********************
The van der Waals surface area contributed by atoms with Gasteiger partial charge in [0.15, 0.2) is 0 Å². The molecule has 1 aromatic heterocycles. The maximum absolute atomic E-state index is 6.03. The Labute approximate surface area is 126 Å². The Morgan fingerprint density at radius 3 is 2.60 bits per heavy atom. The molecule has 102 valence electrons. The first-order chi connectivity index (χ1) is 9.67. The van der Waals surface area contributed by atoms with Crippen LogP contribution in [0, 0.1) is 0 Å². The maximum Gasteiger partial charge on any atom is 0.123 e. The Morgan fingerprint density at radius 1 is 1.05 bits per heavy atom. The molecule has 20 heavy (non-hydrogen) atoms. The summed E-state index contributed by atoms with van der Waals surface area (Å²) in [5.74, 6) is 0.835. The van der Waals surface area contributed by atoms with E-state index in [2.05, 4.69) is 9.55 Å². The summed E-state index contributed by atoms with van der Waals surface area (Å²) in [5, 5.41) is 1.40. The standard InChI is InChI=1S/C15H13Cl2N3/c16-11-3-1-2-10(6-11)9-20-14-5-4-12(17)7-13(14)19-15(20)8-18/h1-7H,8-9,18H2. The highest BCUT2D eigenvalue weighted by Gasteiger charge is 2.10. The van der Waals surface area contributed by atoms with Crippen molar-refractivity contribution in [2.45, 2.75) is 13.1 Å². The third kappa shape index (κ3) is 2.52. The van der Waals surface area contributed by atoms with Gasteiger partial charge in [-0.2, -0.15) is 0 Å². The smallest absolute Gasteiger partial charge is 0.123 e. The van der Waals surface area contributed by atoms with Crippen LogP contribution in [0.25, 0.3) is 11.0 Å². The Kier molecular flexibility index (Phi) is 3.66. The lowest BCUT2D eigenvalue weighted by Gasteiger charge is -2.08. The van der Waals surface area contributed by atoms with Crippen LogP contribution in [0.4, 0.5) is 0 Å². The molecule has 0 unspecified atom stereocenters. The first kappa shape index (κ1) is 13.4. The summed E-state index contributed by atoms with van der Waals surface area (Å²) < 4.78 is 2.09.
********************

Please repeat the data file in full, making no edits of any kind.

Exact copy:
The van der Waals surface area contributed by atoms with Gasteiger partial charge in [0.15, 0.2) is 0 Å². The molecule has 1 aromatic heterocycles. The maximum absolute atomic E-state index is 6.03. The Labute approximate surface area is 126 Å². The Morgan fingerprint density at radius 3 is 2.60 bits per heavy atom. The molecule has 102 valence electrons. The first-order chi connectivity index (χ1) is 9.67. The van der Waals surface area contributed by atoms with Crippen LogP contribution in [0, 0.1) is 0 Å². The maximum Gasteiger partial charge on any atom is 0.123 e. The Morgan fingerprint density at radius 1 is 1.05 bits per heavy atom. The molecule has 20 heavy (non-hydrogen) atoms. The summed E-state index contributed by atoms with van der Waals surface area (Å²) in [5.74, 6) is 0.835. The van der Waals surface area contributed by atoms with E-state index in [2.05, 4.69) is 9.55 Å². The summed E-state index contributed by atoms with van der Waals surface area (Å²) in [5, 5.41) is 1.40. The standard InChI is InChI=1S/C15H13Cl2N3/c16-11-3-1-2-10(6-11)9-20-14-5-4-12(17)7-13(14)19-15(20)8-18/h1-7H,8-9,18H2. The highest BCUT2D eigenvalue weighted by Gasteiger charge is 2.10. The van der Waals surface area contributed by atoms with Crippen molar-refractivity contribution in [2.45, 2.75) is 13.1 Å². The third kappa shape index (κ3) is 2.52. The van der Waals surface area contributed by atoms with Gasteiger partial charge in [-0.2, -0.15) is 0 Å². The smallest absolute Gasteiger partial charge is 0.123 e. The van der Waals surface area contributed by atoms with Crippen LogP contribution in [0.25, 0.3) is 11.0 Å². The Kier molecular flexibility index (Phi) is 3.66. The lowest BCUT2D eigenvalue weighted by Gasteiger charge is -2.08. The van der Waals surface area contributed by atoms with Crippen LogP contribution in [0.4, 0.5) is 0 Å². The molecule has 0 unspecified atom stereocenters. The first kappa shape index (κ1) is 13.4. The summed E-state index contributed by atoms with van der Waals surface area (Å²) < 4.78 is 2.09.